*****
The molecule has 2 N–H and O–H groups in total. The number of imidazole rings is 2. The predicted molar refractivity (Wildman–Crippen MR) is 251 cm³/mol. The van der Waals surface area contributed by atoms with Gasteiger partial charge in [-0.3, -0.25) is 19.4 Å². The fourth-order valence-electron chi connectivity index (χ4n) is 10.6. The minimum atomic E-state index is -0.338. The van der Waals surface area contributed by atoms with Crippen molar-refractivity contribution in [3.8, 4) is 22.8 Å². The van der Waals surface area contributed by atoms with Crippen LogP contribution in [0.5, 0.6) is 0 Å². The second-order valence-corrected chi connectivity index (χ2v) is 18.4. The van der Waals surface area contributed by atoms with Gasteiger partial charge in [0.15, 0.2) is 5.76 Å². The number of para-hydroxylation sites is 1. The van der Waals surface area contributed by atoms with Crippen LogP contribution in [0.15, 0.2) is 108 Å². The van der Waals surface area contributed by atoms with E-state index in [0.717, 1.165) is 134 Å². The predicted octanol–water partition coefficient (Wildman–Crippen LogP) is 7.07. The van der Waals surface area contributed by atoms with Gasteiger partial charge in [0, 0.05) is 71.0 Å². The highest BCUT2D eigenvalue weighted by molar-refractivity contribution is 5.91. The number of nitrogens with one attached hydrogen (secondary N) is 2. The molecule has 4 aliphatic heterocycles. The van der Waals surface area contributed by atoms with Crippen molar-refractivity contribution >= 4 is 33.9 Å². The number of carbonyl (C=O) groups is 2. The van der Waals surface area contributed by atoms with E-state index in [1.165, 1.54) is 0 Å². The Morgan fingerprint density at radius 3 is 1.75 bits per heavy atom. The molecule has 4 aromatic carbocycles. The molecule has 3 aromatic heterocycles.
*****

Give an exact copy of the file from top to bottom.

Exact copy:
The molecule has 2 N–H and O–H groups in total. The number of imidazole rings is 2. The predicted molar refractivity (Wildman–Crippen MR) is 251 cm³/mol. The van der Waals surface area contributed by atoms with Gasteiger partial charge in [-0.3, -0.25) is 19.4 Å². The fourth-order valence-electron chi connectivity index (χ4n) is 10.6. The minimum atomic E-state index is -0.338. The van der Waals surface area contributed by atoms with Crippen molar-refractivity contribution in [3.8, 4) is 22.8 Å². The van der Waals surface area contributed by atoms with Crippen LogP contribution in [0.5, 0.6) is 0 Å². The second-order valence-corrected chi connectivity index (χ2v) is 18.4. The van der Waals surface area contributed by atoms with Gasteiger partial charge in [0.15, 0.2) is 5.76 Å². The number of para-hydroxylation sites is 1. The van der Waals surface area contributed by atoms with Crippen LogP contribution in [0.15, 0.2) is 108 Å². The van der Waals surface area contributed by atoms with E-state index in [0.717, 1.165) is 134 Å². The predicted octanol–water partition coefficient (Wildman–Crippen LogP) is 7.07. The van der Waals surface area contributed by atoms with Gasteiger partial charge in [0, 0.05) is 71.0 Å². The highest BCUT2D eigenvalue weighted by molar-refractivity contribution is 5.91. The number of nitrogens with one attached hydrogen (secondary N) is 2. The molecule has 4 aliphatic heterocycles. The van der Waals surface area contributed by atoms with Crippen molar-refractivity contribution >= 4 is 33.9 Å². The number of carbonyl (C=O) groups is 2. The van der Waals surface area contributed by atoms with E-state index in [1.165, 1.54) is 0 Å². The Morgan fingerprint density at radius 3 is 1.75 bits per heavy atom. The molecule has 4 aromatic carbocycles. The molecule has 3 aromatic heterocycles.